My position has always been that since stretto is rarely trained it will rarely be preformed well. If always neglected then when situations arise that lend themselves to stretto they will most often result in a mess.

A couple months back, during an exploration into the plays of stretto I was struggling to preform the first play of stretto against my taller, long of arm, partner. See, I could not reach his damn hilt - not from where I was and how we were crossed. I tried it many times from different set-ups and the amount of space I needed to cover may as well have been a mile. I could not get there, not safely. When things don't work like that it is probably because I am missing some really obvious thing that Fiore makes clear.  That I miss it due to my own preconceptions and notions of what I thought Fiore was on about without really just reading the text and looking at the pictures and seeing them as they are.

So, we flipped open the MS and looked at this and something jumped for my partner.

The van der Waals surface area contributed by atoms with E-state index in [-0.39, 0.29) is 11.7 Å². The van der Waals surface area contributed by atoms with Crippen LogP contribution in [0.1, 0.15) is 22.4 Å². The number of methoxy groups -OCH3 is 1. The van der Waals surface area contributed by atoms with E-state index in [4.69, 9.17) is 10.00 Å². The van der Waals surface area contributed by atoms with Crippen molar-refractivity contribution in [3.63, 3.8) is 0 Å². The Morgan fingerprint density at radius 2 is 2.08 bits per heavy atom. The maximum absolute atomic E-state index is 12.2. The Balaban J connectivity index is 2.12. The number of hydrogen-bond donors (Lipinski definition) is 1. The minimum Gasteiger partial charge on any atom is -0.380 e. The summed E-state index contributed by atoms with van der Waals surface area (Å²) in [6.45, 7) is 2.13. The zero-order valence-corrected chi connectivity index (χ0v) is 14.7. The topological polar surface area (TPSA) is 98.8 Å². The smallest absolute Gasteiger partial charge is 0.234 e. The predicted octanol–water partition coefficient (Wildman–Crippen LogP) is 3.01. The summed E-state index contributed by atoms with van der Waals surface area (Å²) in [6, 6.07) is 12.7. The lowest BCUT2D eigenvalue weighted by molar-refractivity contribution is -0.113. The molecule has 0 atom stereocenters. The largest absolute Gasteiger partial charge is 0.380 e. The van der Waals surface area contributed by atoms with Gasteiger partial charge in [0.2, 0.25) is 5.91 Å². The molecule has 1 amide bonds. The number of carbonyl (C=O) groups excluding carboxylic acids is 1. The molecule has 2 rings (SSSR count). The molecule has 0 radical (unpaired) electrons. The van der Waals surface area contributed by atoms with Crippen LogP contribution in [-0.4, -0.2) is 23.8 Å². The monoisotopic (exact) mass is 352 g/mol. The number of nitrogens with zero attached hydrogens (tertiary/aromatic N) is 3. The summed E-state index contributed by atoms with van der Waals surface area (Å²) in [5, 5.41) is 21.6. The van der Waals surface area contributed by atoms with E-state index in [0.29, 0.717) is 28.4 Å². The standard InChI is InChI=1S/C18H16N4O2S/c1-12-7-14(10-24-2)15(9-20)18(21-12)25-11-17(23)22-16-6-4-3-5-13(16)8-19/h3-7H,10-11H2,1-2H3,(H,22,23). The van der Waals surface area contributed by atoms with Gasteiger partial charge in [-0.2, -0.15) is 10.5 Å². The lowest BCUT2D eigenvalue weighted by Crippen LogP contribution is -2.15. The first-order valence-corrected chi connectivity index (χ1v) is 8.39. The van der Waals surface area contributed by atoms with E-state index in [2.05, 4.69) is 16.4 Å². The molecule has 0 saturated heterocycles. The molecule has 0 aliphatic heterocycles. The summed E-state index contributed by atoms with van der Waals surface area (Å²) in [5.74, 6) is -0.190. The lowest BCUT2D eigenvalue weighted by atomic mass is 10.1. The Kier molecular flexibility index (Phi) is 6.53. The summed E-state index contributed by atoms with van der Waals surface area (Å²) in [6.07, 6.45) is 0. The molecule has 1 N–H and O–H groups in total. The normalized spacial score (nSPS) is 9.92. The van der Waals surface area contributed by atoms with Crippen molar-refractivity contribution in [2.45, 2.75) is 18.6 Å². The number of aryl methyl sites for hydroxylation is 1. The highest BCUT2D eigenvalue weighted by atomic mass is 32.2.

Stretto Crossing

Then we looked at this one and the ah-ha moment hit.
Largo Crossing, 2nd Master of Remedy

The arms, look at the arms. Looks how the body is turned! Then take a gander at this one.

Stretto crossing from the left

He is retracted and inside. This isn't the extended largo crossing with a step or leap around and right. You cover with withdrawn hands and inside - not extend and centre. Look at the hips and how turned they are in the stretto cross and mostly squarish in largo. I had been doing it wrong - imagine that! This isn't Fiore's version of what happens when two people both cut at each other with a step. This is an intentioned first action. You're there on purpose, not because you tried to do a largo cross and got forced to be there. You stepped in, covered, and withdrawn to the close.